Recently I am considering more and more moving my primary pc to a Linux distro. Somewhat for privacy issues but also to have more control over my system and to reduce the amound of advertising that windows keeps cramming in my face. Specifically I’m looking at Zorin. I was wondering what thoughs people here had on it.

I predominantly use my pc for gaming with friends. Almost entirely through Steam and we use discord to communicate. I’m mostly just curious if anyone here has had much experience with Zorin and whay they thought of it as a daily driver for gaming.

  • @d3Xt3r
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    3 months ago

    My elderly mum and dad use Zorin and they have no issues. But their needs are simple, and they mainly need a simple, easy to use, and stable system. I wouldn’t recommend Zorin if you’re a gamer though, since it’s not really optimised for gaming, and it has outdated packages. Software in the Linux world moves really fast, so as a gamer you’d ideally want to always be on the latest graphic driver stack, latest Wine/Proton, latest kernel etc in order to get better compatibility with games and better performance. Zorin and most Ubuntu-based distros like Mint and Pop_OS generally lag behind on several key packages, which may not be ideal for a gamer.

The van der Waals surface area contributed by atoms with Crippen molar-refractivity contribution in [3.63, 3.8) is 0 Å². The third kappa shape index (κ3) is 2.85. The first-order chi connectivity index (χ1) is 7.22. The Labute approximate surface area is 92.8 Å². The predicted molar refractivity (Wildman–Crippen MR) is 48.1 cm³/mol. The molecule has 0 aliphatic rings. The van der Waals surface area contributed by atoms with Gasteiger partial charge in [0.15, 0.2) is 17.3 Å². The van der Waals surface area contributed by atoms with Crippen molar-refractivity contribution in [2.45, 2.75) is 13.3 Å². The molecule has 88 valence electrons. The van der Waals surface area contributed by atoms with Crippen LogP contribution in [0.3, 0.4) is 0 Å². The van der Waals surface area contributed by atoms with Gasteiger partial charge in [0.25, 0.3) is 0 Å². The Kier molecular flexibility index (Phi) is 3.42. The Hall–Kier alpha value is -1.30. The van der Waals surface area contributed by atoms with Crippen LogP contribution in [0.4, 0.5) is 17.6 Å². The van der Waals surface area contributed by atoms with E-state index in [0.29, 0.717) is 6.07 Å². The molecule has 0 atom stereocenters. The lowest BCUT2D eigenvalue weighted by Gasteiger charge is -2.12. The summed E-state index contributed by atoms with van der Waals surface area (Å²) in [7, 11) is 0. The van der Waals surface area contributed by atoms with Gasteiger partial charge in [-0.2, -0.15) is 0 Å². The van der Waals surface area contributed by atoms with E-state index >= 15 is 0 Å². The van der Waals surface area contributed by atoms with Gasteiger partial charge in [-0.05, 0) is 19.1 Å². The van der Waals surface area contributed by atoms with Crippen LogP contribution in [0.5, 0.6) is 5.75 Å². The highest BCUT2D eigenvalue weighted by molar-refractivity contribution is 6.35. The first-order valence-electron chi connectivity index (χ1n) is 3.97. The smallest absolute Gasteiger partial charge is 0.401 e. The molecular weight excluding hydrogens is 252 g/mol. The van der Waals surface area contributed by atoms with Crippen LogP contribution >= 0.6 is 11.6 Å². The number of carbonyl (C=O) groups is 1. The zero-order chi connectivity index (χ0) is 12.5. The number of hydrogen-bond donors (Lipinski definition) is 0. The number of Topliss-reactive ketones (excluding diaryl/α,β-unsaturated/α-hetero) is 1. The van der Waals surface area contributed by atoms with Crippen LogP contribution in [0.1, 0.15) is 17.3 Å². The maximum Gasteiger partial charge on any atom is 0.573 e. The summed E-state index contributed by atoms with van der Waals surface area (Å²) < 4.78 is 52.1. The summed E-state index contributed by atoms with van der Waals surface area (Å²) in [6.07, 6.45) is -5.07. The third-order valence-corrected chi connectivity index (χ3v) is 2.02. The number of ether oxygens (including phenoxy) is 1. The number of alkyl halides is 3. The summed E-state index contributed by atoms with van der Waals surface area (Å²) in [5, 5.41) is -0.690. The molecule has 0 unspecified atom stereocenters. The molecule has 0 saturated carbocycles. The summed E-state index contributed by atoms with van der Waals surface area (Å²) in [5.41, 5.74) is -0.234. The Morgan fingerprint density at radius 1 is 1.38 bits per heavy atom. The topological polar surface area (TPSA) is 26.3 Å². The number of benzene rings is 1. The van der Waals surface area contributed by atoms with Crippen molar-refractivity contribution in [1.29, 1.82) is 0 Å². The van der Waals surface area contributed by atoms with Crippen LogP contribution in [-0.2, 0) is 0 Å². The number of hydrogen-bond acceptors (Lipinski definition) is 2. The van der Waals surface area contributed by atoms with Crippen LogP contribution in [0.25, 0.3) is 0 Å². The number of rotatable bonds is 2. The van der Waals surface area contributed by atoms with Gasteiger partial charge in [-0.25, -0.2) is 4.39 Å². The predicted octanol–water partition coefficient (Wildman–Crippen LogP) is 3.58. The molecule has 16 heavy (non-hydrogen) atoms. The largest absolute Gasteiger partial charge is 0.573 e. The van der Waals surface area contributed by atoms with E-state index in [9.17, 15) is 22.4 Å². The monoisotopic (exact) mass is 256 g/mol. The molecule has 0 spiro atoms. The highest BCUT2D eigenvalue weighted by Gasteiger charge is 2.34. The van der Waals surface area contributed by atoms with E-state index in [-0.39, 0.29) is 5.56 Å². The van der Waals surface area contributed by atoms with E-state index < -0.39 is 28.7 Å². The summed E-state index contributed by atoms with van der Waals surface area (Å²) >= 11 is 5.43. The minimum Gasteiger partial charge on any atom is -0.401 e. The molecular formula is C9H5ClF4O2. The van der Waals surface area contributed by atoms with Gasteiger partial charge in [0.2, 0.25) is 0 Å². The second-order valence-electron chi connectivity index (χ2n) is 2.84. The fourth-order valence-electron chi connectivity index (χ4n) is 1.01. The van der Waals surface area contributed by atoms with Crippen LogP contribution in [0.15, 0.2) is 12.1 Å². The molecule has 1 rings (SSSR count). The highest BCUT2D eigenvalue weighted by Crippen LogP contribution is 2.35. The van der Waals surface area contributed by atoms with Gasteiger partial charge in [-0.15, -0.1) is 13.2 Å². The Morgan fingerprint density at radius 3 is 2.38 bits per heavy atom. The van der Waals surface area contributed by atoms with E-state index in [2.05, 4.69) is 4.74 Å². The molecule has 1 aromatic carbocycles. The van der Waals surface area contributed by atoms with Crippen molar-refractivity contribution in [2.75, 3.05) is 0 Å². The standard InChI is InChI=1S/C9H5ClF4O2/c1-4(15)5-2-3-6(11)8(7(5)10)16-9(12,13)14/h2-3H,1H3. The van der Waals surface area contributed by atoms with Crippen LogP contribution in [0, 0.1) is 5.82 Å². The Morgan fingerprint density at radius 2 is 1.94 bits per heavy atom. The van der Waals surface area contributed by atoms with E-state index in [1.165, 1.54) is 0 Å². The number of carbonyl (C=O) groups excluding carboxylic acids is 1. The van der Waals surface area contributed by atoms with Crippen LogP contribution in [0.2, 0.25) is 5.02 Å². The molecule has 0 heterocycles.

If you want a daily-driver for gaming, I’d recommend checking out Nobara (based on Fedora), or Bazzite (based on Fedora uBlue). Both these distros come with all the drivers, codecs and optimized versions of Steam, to make gaming easier. Nobara has an added advantage of an optimized versions of the kernel, Proton, Discord and a few other apps, whereas Bazzite has the added advantage of atomic updates and an immutable filesystem, which increases stability and makes it easy to rollback an uodate, plus it can behave like SteamOS and boot directly into gamemode, which is great if you want to get a console-like experience.

    I would say Nobara should be a good starting point. Once you’re a bit more familiar with Linux, you could check out Bazzite, because internally it works quite differently compared to traditional desktop operating systems.

    • @[email protected]OP
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      13 months ago

      Oh I hadn’t heard of either of those but I’ll add them to the list to look into. I have some basic understanding of linux, though entirely through CLI and just little things like hosting searxng. I’ve enjoyed learning it though. I’m reading William Shotts The Linux Command Line since it seems interesting, but I definitely would like a gui for daily use.

      At any rate thank you kindly for the support I’ll look into these :)